I am writing to you to request some assistance. I am trying to find a professional who has experience in this field outside of my teacher to help guide me with my research. I was wondering if you would be willing to mentor me with my study. I need someone who would be willing to: ____.

            I am hoping to find a mentor within __(time)__ so that I can get started on my project. I have a __(time)__ frame in which I am working to carry out my study.

            Please contact me via email if you would be willing to assist me. Thank you for your consideration and time.


Your Name

I’ve found that the response rate for this approach was much lower than if I had emailed a professor with just a few questions that I thought they could answer quickly. These types of “quick questions” often turn into deeper discussions that often turn into mentorships on their own.

Short, sweet, interesting.

  • Keep them updated

Keeping constant contact with your mentor is important. Send them updated drafts of whatever you’re working on (research plan, protocol) as well as information on where your study is headed.

Even if you don’t need their help at that particular moment, you very well may need it soon. And nothing’s more annoying than that friend who only calls you when they need your help.

  • Keep trying!

As I mentioned in my Advice to a Young Scientist post, this whole process may take a little while (for me, about 15 emails)- remember that having a professional guide is invaluable. Try email, a phone call, even a formal letter.

If you need any help with your search, please contact me! (getoutthereblog(at) I’ll do my best to get you started.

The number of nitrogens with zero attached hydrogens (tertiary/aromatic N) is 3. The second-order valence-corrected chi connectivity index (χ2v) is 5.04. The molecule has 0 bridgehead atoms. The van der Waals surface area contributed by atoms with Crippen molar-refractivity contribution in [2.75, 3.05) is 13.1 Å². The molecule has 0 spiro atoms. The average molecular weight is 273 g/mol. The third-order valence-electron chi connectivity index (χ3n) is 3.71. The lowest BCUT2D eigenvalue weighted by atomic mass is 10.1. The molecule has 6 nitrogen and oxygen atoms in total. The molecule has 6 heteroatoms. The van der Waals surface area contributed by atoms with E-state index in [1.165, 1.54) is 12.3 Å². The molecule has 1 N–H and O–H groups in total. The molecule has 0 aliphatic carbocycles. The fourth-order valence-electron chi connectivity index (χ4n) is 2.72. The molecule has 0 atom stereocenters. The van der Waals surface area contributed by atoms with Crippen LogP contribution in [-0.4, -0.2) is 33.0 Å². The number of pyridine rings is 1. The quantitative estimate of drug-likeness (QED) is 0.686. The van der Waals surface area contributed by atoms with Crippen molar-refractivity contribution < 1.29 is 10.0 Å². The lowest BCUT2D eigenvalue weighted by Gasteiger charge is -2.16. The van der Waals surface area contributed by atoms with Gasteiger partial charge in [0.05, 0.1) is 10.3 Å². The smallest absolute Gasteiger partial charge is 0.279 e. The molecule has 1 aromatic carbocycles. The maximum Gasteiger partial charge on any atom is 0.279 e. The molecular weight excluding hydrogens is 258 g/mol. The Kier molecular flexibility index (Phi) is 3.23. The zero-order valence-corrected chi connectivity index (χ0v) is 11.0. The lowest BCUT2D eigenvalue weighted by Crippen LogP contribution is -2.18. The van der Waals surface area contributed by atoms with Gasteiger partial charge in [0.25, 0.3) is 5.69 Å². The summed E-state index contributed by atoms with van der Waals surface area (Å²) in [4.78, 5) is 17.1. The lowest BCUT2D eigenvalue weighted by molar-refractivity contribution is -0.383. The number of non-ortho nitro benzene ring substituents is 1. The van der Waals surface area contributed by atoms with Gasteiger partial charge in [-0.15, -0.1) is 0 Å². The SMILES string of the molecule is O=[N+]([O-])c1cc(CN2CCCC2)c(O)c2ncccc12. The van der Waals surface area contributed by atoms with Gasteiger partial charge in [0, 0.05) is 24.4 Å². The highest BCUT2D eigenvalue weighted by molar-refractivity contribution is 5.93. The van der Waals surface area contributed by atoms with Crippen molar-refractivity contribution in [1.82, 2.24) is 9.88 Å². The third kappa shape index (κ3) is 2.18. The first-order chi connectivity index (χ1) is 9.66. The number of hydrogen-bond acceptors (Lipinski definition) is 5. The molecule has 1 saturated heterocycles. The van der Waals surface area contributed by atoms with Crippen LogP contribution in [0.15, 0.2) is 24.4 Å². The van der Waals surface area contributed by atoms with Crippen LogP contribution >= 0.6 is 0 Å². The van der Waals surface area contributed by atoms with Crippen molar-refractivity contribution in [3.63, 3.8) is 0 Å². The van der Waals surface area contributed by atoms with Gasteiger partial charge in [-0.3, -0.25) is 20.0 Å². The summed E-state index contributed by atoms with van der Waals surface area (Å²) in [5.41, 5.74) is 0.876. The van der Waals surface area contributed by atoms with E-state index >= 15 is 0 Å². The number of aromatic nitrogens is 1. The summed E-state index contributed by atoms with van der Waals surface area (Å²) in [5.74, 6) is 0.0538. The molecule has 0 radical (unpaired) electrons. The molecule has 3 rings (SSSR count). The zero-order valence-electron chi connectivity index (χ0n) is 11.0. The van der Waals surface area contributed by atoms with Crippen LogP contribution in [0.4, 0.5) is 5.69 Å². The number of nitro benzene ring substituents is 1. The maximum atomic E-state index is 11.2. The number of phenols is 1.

‘Til next time.

P.S.- Mentors really are everywhere. Check it out!

SOS: A message from Mother Earth

Arctic sea ice levels days away from record low.

It’s articles like these that quite frankly just scare me. At the same time, though, they fascinate me. How could we let this happen? How does nobody know what to do about it?

I actually print out the most scascinating (see what I did there?) ones and have started a collection of them in my room. I’ll put them all in one post at some point.

Prepare to want to move to Mars.

‘Til next time.

The Art of Balance

This year while conducting my experiment, I stumbled upon an unexpected phenomenon. My project was very… well… scientific. It forced me to be precise and organized. Towards the end I was becoming increasingly tired of the meticulous measurements. I started to dislike the fact that I was required to write everything down in a notebook.

So I turned to an old hobby of mine- tie-dying- because something inside me felt I needed a creative outlet. I almost craved something not so exact.

It worked out perfectly. I splattered and dipped and threw the dye on as I pleased, and the shirts always came out looking neat. Then, miraculously, I could return to my calculations with a clear head.

I guess I learned there’s something to be said about using both sides of the brain simultaneously. One thrives off the other. Yin and Yang.

I present to you… The Art of Balance.

‘Til next time.

P.S.- Mae Jemison has some awesome ideas on this topic, although she focuses more on the integration of the two rather than using them for balance. Either way, lesson learned.

It was sort of funny looking through my pictures from this past year- tie-dyes mixed in with research photos. Gotta love it…

Home Experiment Photos

For your entertainment…Measuring some mussels


Looking scientific…

And again…Measuring salt water for the tanks
Basic set-up of my experiment- wine chillers for constant temperature, air pump on the top right chiller, tanks beneath the bench, a sweet tie-dye sheet to the left for my enjoymentHeroically smashing up salt to make my salt water (looks like a lot more fun than it actually was)
My babies!

Advice to a Young Scientist

Not to be confused with P.B. Medawar‘s book Advice to a Young Scientist– I’ll actually cover his ideas later.